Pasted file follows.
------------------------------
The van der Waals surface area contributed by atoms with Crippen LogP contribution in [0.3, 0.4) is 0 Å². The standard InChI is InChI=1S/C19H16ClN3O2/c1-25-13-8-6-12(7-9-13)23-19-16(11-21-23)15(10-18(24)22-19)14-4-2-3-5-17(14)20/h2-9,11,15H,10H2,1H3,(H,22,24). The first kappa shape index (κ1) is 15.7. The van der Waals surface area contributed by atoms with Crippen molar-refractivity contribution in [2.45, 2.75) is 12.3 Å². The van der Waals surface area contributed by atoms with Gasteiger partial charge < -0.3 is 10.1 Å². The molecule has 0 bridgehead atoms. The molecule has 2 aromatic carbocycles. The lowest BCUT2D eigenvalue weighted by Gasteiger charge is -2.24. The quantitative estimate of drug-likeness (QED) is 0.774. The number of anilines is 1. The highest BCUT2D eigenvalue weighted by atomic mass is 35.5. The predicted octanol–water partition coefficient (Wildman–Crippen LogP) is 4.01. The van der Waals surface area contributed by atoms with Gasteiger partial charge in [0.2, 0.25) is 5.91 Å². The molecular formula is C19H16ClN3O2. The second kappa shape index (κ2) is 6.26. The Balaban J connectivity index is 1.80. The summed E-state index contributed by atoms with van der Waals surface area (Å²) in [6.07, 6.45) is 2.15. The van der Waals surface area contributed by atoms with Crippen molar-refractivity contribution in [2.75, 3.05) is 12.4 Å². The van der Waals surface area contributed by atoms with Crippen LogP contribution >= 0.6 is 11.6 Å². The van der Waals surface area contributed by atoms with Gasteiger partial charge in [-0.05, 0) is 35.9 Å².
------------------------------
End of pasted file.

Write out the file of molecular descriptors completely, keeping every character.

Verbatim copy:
The van der Waals surface area contributed by atoms with Crippen LogP contribution in [0.3, 0.4) is 0 Å². The standard InChI is InChI=1S/C19H16ClN3O2/c1-25-13-8-6-12(7-9-13)23-19-16(11-21-23)15(10-18(24)22-19)14-4-2-3-5-17(14)20/h2-9,11,15H,10H2,1H3,(H,22,24). The first kappa shape index (κ1) is 15.7. The van der Waals surface area contributed by atoms with Crippen molar-refractivity contribution in [2.45, 2.75) is 12.3 Å². The van der Waals surface area contributed by atoms with Gasteiger partial charge < -0.3 is 10.1 Å². The molecule has 0 bridgehead atoms. The molecule has 2 aromatic carbocycles. The lowest BCUT2D eigenvalue weighted by Gasteiger charge is -2.24. The quantitative estimate of drug-likeness (QED) is 0.774. The number of anilines is 1. The highest BCUT2D eigenvalue weighted by atomic mass is 35.5. The predicted octanol–water partition coefficient (Wildman–Crippen LogP) is 4.01. The van der Waals surface area contributed by atoms with Gasteiger partial charge in [0.2, 0.25) is 5.91 Å². The molecular formula is C19H16ClN3O2. The second kappa shape index (κ2) is 6.26. The Balaban J connectivity index is 1.80. The summed E-state index contributed by atoms with van der Waals surface area (Å²) in [6.07, 6.45) is 2.15. The van der Waals surface area contributed by atoms with Crippen molar-refractivity contribution in [2.75, 3.05) is 12.4 Å². The van der Waals surface area contributed by atoms with Crippen LogP contribution >= 0.6 is 11.6 Å². The van der Waals surface area contributed by atoms with Gasteiger partial charge in [-0.05, 0) is 35.9 Å².